responses. The NTP packet format is described in responses. The NTP packet format is described in
[I-D.ietf-ntp-ntpv4-proto] and the extension field format used for [I-D.ietf-ntp-ntpv4-proto] and the extension field format used for
these messages is illustrated in Figure 7. these messages is illustrated in Figure 7.
0 1 2 3 4 5 6 7 8 9 0 1 2 3 4 5 6 7 8 9 0 1 2 3 4 5 6 7 8 9 0 1 0 1 2 3 4 5 6 7 8 9 0 1 2 3 4 5 6 7 8 9 0 1 2 3 4 5 6 7 8 9 0 1
+-+-+-+-+-+-+-+-+-+-+-+-+-+-+-+-+-+-+-+-+-+-+-+-+-+-+-+-+-+-+-+-+ +-+-+-+-+-+-+-+-+-+-+-+-+-+-+-+-+-+-+-+-+-+-+-+-+-+-+-+-+-+-+-+-+
| Field Type | Length | |R|E| Code | Field Type | Length |
+-+-+-+-+-+-+-+-+-+-+-+-+-+-+-+-+-+-+-+-+-+-+-+-+-+-+-+-+-+-+-+-+ +-+-+-+-+-+-+-+-+-+-+-+-+-+-+-+-+-+-+-+-+-+-+-+-+-+-+-+-+-+-+-+-+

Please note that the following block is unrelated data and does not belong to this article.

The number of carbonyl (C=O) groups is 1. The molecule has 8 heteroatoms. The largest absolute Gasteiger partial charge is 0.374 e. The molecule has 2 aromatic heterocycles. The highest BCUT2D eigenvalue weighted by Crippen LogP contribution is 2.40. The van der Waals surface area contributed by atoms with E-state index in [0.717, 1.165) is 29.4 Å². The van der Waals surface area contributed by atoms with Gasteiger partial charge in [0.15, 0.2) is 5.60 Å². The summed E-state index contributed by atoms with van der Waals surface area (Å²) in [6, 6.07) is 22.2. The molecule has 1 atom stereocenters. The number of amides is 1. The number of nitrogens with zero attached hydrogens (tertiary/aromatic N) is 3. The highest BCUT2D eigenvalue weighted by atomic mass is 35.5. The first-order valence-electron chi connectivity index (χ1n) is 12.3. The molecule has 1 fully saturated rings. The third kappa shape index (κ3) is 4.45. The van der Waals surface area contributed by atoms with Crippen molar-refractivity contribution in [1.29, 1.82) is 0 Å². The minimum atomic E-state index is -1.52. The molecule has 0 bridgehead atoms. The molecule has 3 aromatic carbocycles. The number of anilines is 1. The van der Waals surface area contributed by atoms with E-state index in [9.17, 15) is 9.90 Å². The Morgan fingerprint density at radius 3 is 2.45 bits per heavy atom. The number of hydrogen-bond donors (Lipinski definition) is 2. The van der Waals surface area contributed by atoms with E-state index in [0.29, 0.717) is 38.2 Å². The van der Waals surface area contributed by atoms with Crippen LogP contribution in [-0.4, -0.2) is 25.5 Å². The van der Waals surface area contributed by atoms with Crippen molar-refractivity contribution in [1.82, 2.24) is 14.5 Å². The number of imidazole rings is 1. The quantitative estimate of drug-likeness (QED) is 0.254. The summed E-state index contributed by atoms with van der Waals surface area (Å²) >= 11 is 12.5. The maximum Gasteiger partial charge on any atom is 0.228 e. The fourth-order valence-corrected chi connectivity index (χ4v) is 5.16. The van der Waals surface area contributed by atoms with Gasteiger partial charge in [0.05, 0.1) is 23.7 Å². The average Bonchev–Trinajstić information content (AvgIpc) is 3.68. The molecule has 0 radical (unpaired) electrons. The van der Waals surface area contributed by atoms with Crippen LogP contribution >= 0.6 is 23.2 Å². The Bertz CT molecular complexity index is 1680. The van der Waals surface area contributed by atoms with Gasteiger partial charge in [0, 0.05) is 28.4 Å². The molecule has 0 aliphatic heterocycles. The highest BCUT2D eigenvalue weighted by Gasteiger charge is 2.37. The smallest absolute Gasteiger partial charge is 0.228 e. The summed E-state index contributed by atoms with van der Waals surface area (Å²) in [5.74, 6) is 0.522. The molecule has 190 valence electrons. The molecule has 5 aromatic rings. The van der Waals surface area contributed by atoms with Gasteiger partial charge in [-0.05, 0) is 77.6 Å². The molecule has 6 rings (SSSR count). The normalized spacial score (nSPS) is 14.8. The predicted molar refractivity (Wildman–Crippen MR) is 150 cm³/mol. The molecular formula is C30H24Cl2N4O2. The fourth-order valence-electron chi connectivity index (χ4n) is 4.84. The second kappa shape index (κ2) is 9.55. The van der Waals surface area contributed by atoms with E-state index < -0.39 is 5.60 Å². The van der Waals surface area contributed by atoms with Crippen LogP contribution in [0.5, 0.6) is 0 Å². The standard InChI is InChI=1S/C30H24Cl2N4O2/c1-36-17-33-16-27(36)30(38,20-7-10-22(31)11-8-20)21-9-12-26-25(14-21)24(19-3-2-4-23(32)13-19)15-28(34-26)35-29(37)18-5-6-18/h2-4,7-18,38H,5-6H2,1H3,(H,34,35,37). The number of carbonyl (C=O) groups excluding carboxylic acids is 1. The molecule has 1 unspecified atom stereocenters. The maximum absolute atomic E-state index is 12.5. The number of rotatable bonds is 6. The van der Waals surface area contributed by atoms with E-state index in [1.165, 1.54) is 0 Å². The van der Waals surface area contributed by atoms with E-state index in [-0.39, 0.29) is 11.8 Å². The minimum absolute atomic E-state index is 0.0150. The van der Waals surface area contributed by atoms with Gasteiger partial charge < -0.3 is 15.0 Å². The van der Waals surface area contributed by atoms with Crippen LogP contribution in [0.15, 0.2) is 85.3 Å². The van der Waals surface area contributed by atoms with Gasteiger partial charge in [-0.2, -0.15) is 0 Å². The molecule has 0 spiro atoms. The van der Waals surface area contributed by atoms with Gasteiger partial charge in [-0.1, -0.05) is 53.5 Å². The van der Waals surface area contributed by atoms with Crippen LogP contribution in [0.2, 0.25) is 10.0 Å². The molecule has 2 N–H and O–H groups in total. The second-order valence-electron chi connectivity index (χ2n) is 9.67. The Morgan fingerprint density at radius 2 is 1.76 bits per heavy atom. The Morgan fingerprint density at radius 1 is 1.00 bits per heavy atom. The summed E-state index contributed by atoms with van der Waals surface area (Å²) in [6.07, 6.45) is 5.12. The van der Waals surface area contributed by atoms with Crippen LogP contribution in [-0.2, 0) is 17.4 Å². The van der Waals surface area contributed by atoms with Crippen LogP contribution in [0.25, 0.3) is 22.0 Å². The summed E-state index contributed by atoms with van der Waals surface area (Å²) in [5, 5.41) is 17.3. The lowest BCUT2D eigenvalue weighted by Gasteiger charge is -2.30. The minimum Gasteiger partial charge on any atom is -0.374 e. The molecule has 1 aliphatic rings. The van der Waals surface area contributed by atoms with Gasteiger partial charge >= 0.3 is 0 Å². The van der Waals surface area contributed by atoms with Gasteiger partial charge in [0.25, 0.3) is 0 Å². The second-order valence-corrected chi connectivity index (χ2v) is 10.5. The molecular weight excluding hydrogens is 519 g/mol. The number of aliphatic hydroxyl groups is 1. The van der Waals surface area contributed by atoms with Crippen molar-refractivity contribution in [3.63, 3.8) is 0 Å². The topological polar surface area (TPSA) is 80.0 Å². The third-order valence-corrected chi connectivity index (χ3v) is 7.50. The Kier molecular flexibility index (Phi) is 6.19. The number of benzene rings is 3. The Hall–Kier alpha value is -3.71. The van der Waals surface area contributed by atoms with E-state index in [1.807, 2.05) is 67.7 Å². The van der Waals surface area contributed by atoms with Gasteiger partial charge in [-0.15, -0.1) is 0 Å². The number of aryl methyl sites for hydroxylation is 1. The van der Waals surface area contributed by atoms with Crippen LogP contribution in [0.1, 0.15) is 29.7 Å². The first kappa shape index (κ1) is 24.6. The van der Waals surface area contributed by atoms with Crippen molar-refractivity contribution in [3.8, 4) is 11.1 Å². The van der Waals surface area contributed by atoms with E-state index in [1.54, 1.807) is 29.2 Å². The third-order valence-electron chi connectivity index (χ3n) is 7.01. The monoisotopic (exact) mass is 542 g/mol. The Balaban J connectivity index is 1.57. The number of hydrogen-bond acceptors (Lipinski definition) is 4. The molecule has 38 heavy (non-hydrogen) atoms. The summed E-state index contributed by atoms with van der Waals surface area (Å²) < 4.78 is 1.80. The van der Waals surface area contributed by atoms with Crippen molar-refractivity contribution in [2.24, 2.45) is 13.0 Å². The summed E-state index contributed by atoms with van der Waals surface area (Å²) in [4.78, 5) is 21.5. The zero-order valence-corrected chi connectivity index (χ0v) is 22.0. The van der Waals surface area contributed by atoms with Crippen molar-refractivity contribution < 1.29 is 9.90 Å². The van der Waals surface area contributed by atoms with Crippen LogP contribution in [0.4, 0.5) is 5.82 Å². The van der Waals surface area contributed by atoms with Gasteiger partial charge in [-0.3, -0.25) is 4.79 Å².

| Association ID | | Association ID |
+-+-+-+-+-+-+-+-+-+-+-+-+-+-+-+-+-+-+-+-+-+-+-+-+-+-+-+-+-+-+-+-+ +-+-+-+-+-+-+-+-+-+-+-+-+-+-+-+-+-+-+-+-+-+-+-+-+-+-+-+-+-+-+-+-+
| Timestamp | | Timestamp |
+-+-+-+-+-+-+-+-+-+-+-+-+-+-+-+-+-+-+-+-+-+-+-+-+-+-+-+-+-+-+-+-+ +-+-+-+-+-+-+-+-+-+-+-+-+-+-+-+-+-+-+-+-+-+-+-+-+-+-+-+-+-+-+-+-+
| Filestamp | | Filestamp |
+-+-+-+-+-+-+-+-+-+-+-+-+-+-+-+-+-+-+-+-+-+-+-+-+-+-+-+-+-+-+-+-+ +-+-+-+-+-+-+-+-+-+-+-+-+-+-+-+-+-+-+-+-+-+-+-+-+-+-+-+-+-+-+-+-+
| Value Length | | Value Length |
+-+-+-+-+-+-+-+-+-+-+-+-+-+-+-+-+-+-+-+-+-+-+-+-+-+-+-+-+-+-+-+-+ +-+-+-+-+-+-+-+-+-+-+-+-+-+-+-+-+-+-+-+-+-+-+-+-+-+-+-+-+-+-+-+-+
\ / \ /
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The extension field parser initializes a pointer to the first octet The extension field parser initializes a pointer to the first octet
beyond the NTP header fields and calculates the number of octets beyond the NTP header fields and calculates the number of octets
remaining in the packet. If this value is 20 the remaining data are remaining in the packet. If this value is 20 the remaining data are